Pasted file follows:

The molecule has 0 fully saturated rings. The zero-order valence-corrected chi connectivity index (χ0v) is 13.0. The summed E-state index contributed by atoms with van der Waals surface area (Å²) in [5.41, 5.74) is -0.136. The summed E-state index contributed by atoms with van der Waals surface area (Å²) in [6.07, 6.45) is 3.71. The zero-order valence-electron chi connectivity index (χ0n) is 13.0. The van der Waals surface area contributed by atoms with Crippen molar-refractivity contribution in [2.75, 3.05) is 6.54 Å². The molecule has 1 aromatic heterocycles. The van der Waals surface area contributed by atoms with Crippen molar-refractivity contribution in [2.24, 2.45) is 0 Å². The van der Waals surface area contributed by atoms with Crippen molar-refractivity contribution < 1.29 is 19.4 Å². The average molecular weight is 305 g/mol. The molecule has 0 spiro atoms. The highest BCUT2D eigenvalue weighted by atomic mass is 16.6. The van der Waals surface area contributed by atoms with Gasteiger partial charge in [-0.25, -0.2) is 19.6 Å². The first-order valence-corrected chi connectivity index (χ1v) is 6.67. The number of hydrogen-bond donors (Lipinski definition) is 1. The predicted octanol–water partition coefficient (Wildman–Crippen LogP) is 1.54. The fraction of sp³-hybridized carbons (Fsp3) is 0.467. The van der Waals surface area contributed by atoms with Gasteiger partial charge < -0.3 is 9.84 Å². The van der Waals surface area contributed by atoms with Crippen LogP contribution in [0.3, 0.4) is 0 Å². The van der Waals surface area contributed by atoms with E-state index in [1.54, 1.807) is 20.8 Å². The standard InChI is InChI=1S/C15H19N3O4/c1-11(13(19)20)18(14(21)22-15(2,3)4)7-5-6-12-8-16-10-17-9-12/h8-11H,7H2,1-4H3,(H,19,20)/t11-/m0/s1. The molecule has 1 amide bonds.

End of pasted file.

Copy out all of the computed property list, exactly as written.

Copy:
The molecule has 0 fully saturated rings. The zero-order valence-corrected chi connectivity index (χ0v) is 13.0. The summed E-state index contributed by atoms with van der Waals surface area (Å²) in [5.41, 5.74) is -0.136. The summed E-state index contributed by atoms with van der Waals surface area (Å²) in [6.07, 6.45) is 3.71. The zero-order valence-electron chi connectivity index (χ0n) is 13.0. The van der Waals surface area contributed by atoms with Crippen molar-refractivity contribution in [2.75, 3.05) is 6.54 Å². The molecule has 1 aromatic heterocycles. The van der Waals surface area contributed by atoms with Crippen molar-refractivity contribution in [2.24, 2.45) is 0 Å². The van der Waals surface area contributed by atoms with Crippen molar-refractivity contribution < 1.29 is 19.4 Å². The average molecular weight is 305 g/mol. The molecule has 0 spiro atoms. The highest BCUT2D eigenvalue weighted by atomic mass is 16.6. The van der Waals surface area contributed by atoms with Gasteiger partial charge in [-0.25, -0.2) is 19.6 Å². The first-order valence-corrected chi connectivity index (χ1v) is 6.67. The number of hydrogen-bond donors (Lipinski definition) is 1. The predicted octanol–water partition coefficient (Wildman–Crippen LogP) is 1.54. The fraction of sp³-hybridized carbons (Fsp3) is 0.467. The van der Waals surface area contributed by atoms with Gasteiger partial charge < -0.3 is 9.84 Å². The van der Waals surface area contributed by atoms with Crippen LogP contribution in [0.3, 0.4) is 0 Å². The van der Waals surface area contributed by atoms with E-state index in [1.54, 1.807) is 20.8 Å². The standard InChI is InChI=1S/C15H19N3O4/c1-11(13(19)20)18(14(21)22-15(2,3)4)7-5-6-12-8-16-10-17-9-12/h8-11H,7H2,1-4H3,(H,19,20)/t11-/m0/s1. The molecule has 1 amide bonds.